There has never been a better time to discuss mental health in this country. Attitudes have changed dramatically in the last ten years, and the media and society as a whole are now more open and accepting of mental health issues.
However, not much has been said about addressing the social factors underpinning people’s mental health and the value of working with people in the community, as opposed to CBT, antidepressants and inpatient care. And that’s where I come in.
I’m one of nearly 200 mental health social workers working in community mental health teams in NHS Trusts and local authorities across the country. I work in an NHS community mental health team that includes nurses, occupational therapists, psychiatrists, psychologists, social workers and support workers.
We see people with a wide range of mental health problems. Their diagnoses can be complex, so having different professional perspectives is essential when looking at ways to support someone. While psychiatric and psychological interventions have their place, I believe a person’s long-term recovery is strengthened if their social circumstances, such as relationships, housing, employment and finances, are also addressed. That’s where social workers come in.
My role differs from that of other healthcare professionals because I offer therapeutic support as well as practical help to the people I work with. We also advocate on their behalf by standing up for their legal rights, such as writing tribunal reports if someone wants to appeal against being held in hospital under the Mental Health Act.
I was trained to look not just at the individual, but at the importance of the people and communities around them. I look at how to address isolation and loneliness by helping people I’m working with to build support networks, and find something meaningful within their communities. That may be connecting them to individuals, groups, volunteering or paid work – whatever is important to that person in their recovery. I also help with practical tasks such as helping people deal with their financial, housing or employment problems.
These are the social approaches that can lead to longer lasting recovery.
Being supported in the community can help to remove the stigma around mental illness by showing that people who experience mental health problems can thrive and are valuable members of society.
I worked with a man who was diagnosed with depression after he separated from his wife, and moved out of the family home. He was having thoughts of taking his own life, and had harmed himself. My role was to meet with him regularly and build up trust, so that he felt he could open up and talk. As well as meeting at the team base, we would also meet in less formal places, such as the local park. Over time he was able to talk more openly about how he was feeling, and told me that he was particularly struggling with a loss of identity. I really focused on supporting him to identify his strengths and abilities to help build his confidence.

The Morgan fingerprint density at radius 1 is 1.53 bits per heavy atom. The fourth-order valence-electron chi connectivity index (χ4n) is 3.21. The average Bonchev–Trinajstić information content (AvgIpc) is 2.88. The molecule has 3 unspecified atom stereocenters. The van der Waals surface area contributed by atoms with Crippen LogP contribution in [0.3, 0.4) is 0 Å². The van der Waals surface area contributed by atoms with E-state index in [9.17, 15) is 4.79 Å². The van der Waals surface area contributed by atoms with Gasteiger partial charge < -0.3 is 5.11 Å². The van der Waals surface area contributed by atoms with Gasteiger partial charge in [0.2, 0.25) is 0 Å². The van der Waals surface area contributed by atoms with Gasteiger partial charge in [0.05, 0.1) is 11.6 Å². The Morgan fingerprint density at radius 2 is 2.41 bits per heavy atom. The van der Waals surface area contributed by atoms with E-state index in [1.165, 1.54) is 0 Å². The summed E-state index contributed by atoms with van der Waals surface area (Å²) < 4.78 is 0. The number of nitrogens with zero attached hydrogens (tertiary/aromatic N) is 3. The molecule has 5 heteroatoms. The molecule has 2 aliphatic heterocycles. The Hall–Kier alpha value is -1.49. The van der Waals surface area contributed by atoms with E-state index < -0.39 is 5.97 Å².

It took a while for him to gain confidence, but I encouraged him to join the local running club which he really enjoyed; he found it easier to connect with people who had a shared interest. Later he volunteered to help with the club management which gave him a new sense of purpose alongside new friendships.
Mental health social workers have the opportunity to build long term relationships with people, giving us an opportunity to develop trust and provide truly personalised care and recovery goals. We recognise that no two people’s experience with a mental illness will look the same, and therefore neither will their recovery goals.
Some of the latest statistics suggest that one in three families is affected by mental health problems. If someone is experiencing mental illness it can understandably be a difficult time. It can help them to know that there is someone they can trust and contact for help if they need it.
Although there are undoubtedly benefits to medical and psychological models of treating mental illness, I feel it is equally important to take a holistic view of a person’s problems and not just focus on a diagnosis or symptoms. Supporting people in their community can help people to build resilience that will help them in future.
The Think Ahead programme that I trained on only started two years ago, but participants on the programme are already having a positive impact on both the people we support and the community mental health teams we work in. Over time I hope that mental health social workers will have more visibility as we have a unique role in empowering people with mental health problems to lead independent and fulfilling lives.
Thea Radburn is a participant on the Think Ahead programme. If you have been affected by this article, you can contact the following organisations for support:
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